Egypt's opposition group Muslim Brotherhood (MB) will contest the upcoming Parliamentary Elections, ignoring calls for a boycott, according to a statement by the group
The decision was taken by the leader of the party's parliamentary bloc Saad el-Katatni, who stressed the group will field candidates in the November elections.
Its candidates will run as independents because the Muslim Brotherhood is officially banned.
Brotherhood's decision comes nearly a month after former IAEA chief Mohamed ElBaradei called on parties to skip the polls.
The decision highlights the fractured state of the nation's opposition. Egypt's three main political parties - the liberal Al-Wafd, the pan-Arab Nasserist and the leftist opposition Tagammu - will also contest the elections.
This leaves ElBaradei and two small parties alone in their boycott.
ElBaradei, who has emerged as a popular opposition figure since returning home this year, made his boycott appeal recently, saying the elections are sure to be rigged, but would run for Presidency in 2011, if the "measures to ensure transparency are enforced".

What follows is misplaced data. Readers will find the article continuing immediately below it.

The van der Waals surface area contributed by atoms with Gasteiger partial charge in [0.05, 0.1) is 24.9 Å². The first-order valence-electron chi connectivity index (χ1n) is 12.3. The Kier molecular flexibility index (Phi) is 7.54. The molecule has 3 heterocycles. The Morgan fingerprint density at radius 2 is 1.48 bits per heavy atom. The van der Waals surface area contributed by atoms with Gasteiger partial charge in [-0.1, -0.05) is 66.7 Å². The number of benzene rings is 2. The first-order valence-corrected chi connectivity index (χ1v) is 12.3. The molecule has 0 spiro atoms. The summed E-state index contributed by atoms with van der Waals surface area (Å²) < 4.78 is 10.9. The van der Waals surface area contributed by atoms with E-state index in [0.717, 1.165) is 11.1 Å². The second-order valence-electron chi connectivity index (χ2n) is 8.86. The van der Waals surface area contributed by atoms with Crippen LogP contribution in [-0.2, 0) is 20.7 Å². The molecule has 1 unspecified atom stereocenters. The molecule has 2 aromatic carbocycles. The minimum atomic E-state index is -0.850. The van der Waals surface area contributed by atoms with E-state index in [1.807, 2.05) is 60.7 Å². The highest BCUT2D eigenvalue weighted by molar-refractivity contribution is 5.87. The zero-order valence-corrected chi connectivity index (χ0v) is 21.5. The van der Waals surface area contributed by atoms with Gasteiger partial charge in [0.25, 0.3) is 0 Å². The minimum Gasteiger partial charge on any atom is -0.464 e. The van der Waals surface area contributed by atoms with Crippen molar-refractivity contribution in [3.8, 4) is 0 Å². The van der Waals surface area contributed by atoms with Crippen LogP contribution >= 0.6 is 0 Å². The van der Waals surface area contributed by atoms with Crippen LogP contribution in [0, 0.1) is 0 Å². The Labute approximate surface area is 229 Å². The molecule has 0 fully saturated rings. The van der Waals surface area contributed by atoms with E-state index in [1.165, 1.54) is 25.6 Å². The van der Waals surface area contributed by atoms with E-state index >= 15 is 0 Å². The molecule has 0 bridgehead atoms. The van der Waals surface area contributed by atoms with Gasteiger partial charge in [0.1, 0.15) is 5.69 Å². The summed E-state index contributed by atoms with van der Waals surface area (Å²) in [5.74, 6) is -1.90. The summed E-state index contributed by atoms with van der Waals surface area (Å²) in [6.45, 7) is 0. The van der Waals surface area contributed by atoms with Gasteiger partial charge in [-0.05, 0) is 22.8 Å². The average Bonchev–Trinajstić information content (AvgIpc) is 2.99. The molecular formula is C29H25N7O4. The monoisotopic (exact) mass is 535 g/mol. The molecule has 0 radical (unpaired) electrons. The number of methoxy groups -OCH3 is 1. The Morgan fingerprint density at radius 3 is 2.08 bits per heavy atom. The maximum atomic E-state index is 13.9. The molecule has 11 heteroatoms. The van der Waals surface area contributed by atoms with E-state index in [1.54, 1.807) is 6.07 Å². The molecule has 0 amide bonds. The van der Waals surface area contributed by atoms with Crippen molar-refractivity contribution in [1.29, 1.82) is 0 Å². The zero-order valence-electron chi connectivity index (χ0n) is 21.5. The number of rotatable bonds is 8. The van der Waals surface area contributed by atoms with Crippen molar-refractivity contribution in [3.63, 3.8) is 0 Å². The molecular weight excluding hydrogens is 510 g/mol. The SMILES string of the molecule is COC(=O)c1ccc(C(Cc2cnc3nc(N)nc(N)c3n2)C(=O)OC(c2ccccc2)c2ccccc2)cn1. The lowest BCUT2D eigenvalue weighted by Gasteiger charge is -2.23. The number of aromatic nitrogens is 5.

Earlier, many groups expressed readiness to join ElBaradei to form the National Association for Change, but a rift in opposition appeared when many parties declined to back him as their sole nominee for the presidential post.
Brotherhood's choice to field candidates in the November polls was expected as the organisation views elections as the best chance to demonstrate its strength and to pressurise the regime of President Hosni Mubarak, who has ruled for nearly 30 years.
Egypt's National Democratic Party (NDP) is expected to dominate the coming 518-seat Parliamentary Elections. Brotherhood has 88 seats in the current 454-seat Parliament.